New Law Helps Renters With Pets
By Alan Pentico, CAE, Executive Director, San Diego County Apartment Association
Pets and pet lovers recently caught a break with the passage of an animal-welfare bill that protects renters from having to declaw or devocalize their animals.
SB1229 makes it illegal for landlords to force their tenants to declaw their cats or debark their dogs in an attempt to alleviate property damage or noise. The bill was authored by Sen. Fran Pavley, D-Agoura Hills, and signed by Gov. Jerry Brown in September.
The law was sponsored by the Paw Project, a pet-protection organization dedicated to creating awareness of the crippling effects of declawing.
The bill also says landlords cannot turn down tenants who refuse to have their pets undergo the surgeries or advertise for their properties in a way that discourages pet owners from applying.
The animal-friendly legislation makes landlords liable for civil fines of up to $1,000 for each pet if the restrictions are violated.
The consequences of the bill are life-changing for pet-loving renters, some of whom previously had to choose between securing housing for their families and subjecting their pets to expensive, unnecessary surgeries.
Landlords, of course, may still enforce "no-pets" regulations or use additional deposits to offset the cost of any damage caused by animals owned by renters.
The San Diego County Apartment Association provides a pet addendum form to members to use when accepting residents with pets. Such forms help new renters understand their rights and responsibilities when renting with a pet.
When Renters Abandon Their Stuff
By Alan Pentico, CAE, Executive Diirector, San Diego County Apartment Association
Every property manager has a story about trying to legally dispose of TVs and other property residents leave behind. Some landlords open the door to recently "vacated" rental units to find a mostly furnished home. Some tenants leave behind couches, small appliances and other items.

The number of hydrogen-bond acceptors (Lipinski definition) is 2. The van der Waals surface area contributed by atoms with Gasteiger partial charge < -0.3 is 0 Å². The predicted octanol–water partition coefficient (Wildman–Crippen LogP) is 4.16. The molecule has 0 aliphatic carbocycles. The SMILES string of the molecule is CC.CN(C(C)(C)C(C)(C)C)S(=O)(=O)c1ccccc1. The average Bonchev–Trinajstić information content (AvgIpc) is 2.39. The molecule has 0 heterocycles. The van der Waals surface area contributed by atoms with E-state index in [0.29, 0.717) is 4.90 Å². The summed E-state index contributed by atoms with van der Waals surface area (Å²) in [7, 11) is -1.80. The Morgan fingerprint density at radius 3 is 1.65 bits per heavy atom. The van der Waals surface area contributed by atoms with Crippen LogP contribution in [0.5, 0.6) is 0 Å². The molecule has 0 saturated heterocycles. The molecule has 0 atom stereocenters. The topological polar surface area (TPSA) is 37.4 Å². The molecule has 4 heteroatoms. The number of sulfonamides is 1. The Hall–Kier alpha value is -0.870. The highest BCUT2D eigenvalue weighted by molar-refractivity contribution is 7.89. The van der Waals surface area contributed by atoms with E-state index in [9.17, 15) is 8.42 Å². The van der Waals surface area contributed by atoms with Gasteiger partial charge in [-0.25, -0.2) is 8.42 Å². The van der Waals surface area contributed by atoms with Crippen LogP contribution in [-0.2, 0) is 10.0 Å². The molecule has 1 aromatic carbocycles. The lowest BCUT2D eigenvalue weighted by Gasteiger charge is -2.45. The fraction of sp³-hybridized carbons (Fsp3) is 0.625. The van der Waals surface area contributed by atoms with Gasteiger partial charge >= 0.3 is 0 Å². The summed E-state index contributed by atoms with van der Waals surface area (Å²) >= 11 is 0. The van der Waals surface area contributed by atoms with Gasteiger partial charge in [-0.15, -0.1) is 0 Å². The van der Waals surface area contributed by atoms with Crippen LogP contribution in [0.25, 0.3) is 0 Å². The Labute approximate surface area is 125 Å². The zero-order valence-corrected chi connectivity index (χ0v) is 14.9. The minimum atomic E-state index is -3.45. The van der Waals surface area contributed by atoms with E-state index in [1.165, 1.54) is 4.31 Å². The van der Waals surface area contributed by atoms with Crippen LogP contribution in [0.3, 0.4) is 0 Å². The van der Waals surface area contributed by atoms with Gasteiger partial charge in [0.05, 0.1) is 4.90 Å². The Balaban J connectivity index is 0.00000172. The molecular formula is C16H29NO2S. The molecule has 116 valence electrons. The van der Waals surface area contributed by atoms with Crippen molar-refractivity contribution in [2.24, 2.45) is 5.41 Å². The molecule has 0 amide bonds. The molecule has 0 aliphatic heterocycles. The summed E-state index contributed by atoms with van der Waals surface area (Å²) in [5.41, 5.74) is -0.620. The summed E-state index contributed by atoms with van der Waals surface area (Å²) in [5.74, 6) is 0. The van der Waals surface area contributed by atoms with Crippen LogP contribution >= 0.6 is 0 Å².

New state legislation has made this hassle less of a headache for property owners and managers, and easier on tenants who might want to reclaim their items.
In other words, the changes in law are a win-win: a benefit to both property owners and tenants.
The bill makes it easier to dispose of unwanted personal property left behind by vacating renters but only after giving them a two-day, cost-free opportunity to reclaim items they wanted to keep. Previously, storage fees started accumulating from the day the tenant moved.
Assembly Bill 2521, co-sponsored by the San Diego County Apartment Association, also modifies the monetary threshold used to determine what is considered valuable property. The previous total threshold of $300 had not been increased since 1983, meaning anything valued at or beyond that amount had to be stored by the landlord in case the tenant wanted it back.
The new law says unless the items estimated total value is $700 or more, landlords can keep, sell or destroy any property left behind. Landlords are required to give written notice to the former tenant that the abandoned items will be confiscated if they are not retrieved within 18 days of receiving the notice.
Also, the bill lets landlords contact their tenants through e-mail, if possible. Previously, they had to make contact using U.S. mail.